Adding Snow to the Device Credit: David Garcia




SKN-3 Water Flow Diagrams

Device in Context


Flipping the Device: Stills from video Credit: David Garcia


Device Skin Close-up: Still from video Credit: David Garcia

The aluminum tube frame allowed for a lightweight structure while maintaining stability, coupled with steel joints which added their own wight to its stability. Attached to the middle joints (pictured right), were military grade cords which were attached to steel pegs which were driven into the ice with a hammer. The top and bottom joints (pictured bottom right) were the same and allowed for some flexibility and ease of assembly. They were also driven into the ice with steel pegs. Without the pegs the structure easily blew away in the wind, acting as a sail, but maintained stability when attached with 6 pegs. This allowed for the addition of snow or salt water to be done. PIctures on the left page is the emptying process, which was completed in a few seconds by flipping over the device. Water would flow out the various weep holes spread throughout the skins.

Joint Details

Credit: David Garcia

Device in Context



Time of day



15:30 - 16:30

+0.1 — +0.3°C


Precipita0,00 mm

Water tested Road salt dissolved in tap water

• Initial results showed no working lights. This is probably due to coarse nature of the road salt that was not given enough time to properly dissolve in the water. Only Skin-3 tested. • Water flow good, all water pockets filled. • Top acrylic water container spouts leaked, need to be attached to skin openings.

Date 10/01/15


Time of day



-0.2 — -0.3°C

Precipita0,00 mm

Water tested No water, only left over moisture

• Device was emptied and left out to dry. One LED was found lit on Skin-3. Additionally, over night, every other LED on Skin-3 lit up dimly. • Very little liquid, even just moisture, is enough to carry current.

Date 10/01/15


Date 11/01/15


Time of day


14:00 - 18:00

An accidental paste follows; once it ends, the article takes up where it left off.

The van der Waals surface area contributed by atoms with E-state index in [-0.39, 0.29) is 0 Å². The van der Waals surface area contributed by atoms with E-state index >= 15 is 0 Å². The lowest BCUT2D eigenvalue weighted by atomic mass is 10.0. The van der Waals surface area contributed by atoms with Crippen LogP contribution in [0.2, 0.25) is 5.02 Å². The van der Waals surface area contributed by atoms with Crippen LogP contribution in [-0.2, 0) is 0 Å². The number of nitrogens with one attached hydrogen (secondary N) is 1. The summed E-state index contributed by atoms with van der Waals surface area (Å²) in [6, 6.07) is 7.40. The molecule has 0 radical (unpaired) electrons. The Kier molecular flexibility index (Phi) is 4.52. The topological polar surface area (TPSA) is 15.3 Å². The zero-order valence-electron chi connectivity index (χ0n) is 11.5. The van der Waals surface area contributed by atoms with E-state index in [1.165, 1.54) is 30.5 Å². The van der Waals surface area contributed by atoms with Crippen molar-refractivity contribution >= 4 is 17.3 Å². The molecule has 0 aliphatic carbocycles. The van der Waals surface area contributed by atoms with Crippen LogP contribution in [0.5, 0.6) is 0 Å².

-4.4 — -3.4°C


Water tested

0,00 mm

• Fixed broken LED connections on Skin-1 and Skin-3. Connections were tested and working.

Time of day


17:00 - 22:00

-6.0 — -4.0°C

Precipita0,00 mm

Water tested Tested melting snow over a bed of salt

• Very slow method of melting snow. • Skin-1 and Skin-2 tested. LEDs did not light up.

Date 13/01/15


Time of day


10:00 - 16:00

-8.5 — -6.1°C

Precipita0,00 mm

• Wires were corroded by previous trials. • Water froze after only 10-15 minutes of testing. A higher concentration of salt would be need to lower to freezing point additionally.


Water tested Dissolved coarse sea salt

Photograph of the back side of SK-1 Credit: David Garcia

While issues were encountered as much with the connections as with water-flow of the different skins, it was interesting to note the working of SK-2 with nothing but little moisture and salt residue. This proved that the system may not need the amounts of water previously thought necessary. That efficiency could be increased through a mist or vapor system rather than a liquid one. This could be especially relevant due to the slow process of meting snow with road salt. Some of the welds were too close to each other, leading to poor water flow in SK-1 and SK-3, and the joule thiefs were not working, but all LEDs on SK-2 were lit, giving some success to the device. The materials chosen for the final version of the device proved satisfactory. The thicker plastic base layer for the skins is made up of LDPE90/PA-S95/LLDPE90 laminate and a thinner OPA15/LLDPE50 laminate from Amcor Flexibles Aps. Additionally the welds from the solenoid plastic welder did not tear, which was a possibility considering the strain under which the plastic was due to the weight of the water.

Photographs of SK-3 Credit: David Garcia

Device in Context



Device in Context



The device was a success insomuch as its aim of going to Svalbard to test its system and to perform within its environmental context was achieved. Through initial frustrations and certain deficiencies, an important discovery was made. Results were achieved with only salt residue and left over moisture, minimizing the need for as much materials and weight. But more than being an portable energy source, the device rethinks what a building skin can be, what a building can be, as a battery.

Device in Context


Profile for Julien Nolin

Salt: Portable Power in the Arctic  

An Architectural Device

Salt: Portable Power in the Arctic  

An Architectural Device